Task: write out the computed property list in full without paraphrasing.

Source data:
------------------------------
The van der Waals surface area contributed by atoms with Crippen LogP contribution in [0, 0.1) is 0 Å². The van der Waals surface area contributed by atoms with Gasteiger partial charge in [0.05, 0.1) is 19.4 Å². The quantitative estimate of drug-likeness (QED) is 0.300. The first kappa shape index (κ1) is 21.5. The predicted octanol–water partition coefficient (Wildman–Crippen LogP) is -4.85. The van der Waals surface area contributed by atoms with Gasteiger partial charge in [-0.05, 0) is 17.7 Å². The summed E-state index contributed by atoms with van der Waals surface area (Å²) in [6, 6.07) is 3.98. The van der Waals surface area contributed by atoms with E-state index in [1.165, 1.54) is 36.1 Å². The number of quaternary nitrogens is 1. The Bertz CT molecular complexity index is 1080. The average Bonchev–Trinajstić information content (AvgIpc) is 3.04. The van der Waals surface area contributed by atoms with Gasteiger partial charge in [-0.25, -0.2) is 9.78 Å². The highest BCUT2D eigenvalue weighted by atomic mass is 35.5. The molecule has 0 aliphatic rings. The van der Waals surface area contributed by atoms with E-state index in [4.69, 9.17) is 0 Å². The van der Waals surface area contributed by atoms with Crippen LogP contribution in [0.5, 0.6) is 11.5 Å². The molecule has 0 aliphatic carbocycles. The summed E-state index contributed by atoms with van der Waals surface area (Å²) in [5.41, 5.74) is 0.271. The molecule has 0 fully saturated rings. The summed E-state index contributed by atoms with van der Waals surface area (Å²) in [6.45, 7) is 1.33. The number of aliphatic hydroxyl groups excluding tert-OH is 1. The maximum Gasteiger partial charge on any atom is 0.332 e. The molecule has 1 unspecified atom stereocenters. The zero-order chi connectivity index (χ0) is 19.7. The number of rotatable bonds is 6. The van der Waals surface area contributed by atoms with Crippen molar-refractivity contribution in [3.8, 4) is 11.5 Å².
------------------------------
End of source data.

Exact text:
The van der Waals surface area contributed by atoms with Crippen LogP contribution in [0, 0.1) is 0 Å². The van der Waals surface area contributed by atoms with Gasteiger partial charge in [0.05, 0.1) is 19.4 Å². The quantitative estimate of drug-likeness (QED) is 0.300. The first kappa shape index (κ1) is 21.5. The predicted octanol–water partition coefficient (Wildman–Crippen LogP) is -4.85. The van der Waals surface area contributed by atoms with Gasteiger partial charge in [-0.05, 0) is 17.7 Å². The summed E-state index contributed by atoms with van der Waals surface area (Å²) in [6, 6.07) is 3.98. The van der Waals surface area contributed by atoms with E-state index in [1.165, 1.54) is 36.1 Å². The number of quaternary nitrogens is 1. The Bertz CT molecular complexity index is 1080. The average Bonchev–Trinajstić information content (AvgIpc) is 3.04. The van der Waals surface area contributed by atoms with Gasteiger partial charge in [-0.25, -0.2) is 9.78 Å². The highest BCUT2D eigenvalue weighted by atomic mass is 35.5. The molecule has 0 aliphatic rings. The van der Waals surface area contributed by atoms with E-state index in [4.69, 9.17) is 0 Å². The van der Waals surface area contributed by atoms with Crippen LogP contribution in [0.5, 0.6) is 11.5 Å². The molecule has 0 aliphatic carbocycles. The summed E-state index contributed by atoms with van der Waals surface area (Å²) in [5.41, 5.74) is 0.271. The molecule has 0 fully saturated rings. The summed E-state index contributed by atoms with van der Waals surface area (Å²) in [6.45, 7) is 1.33. The number of aliphatic hydroxyl groups excluding tert-OH is 1. The maximum Gasteiger partial charge on any atom is 0.332 e. The molecule has 1 unspecified atom stereocenters. The zero-order chi connectivity index (χ0) is 19.7. The number of rotatable bonds is 6. The van der Waals surface area contributed by atoms with Crippen molar-refractivity contribution in [3.8, 4) is 11.5 Å².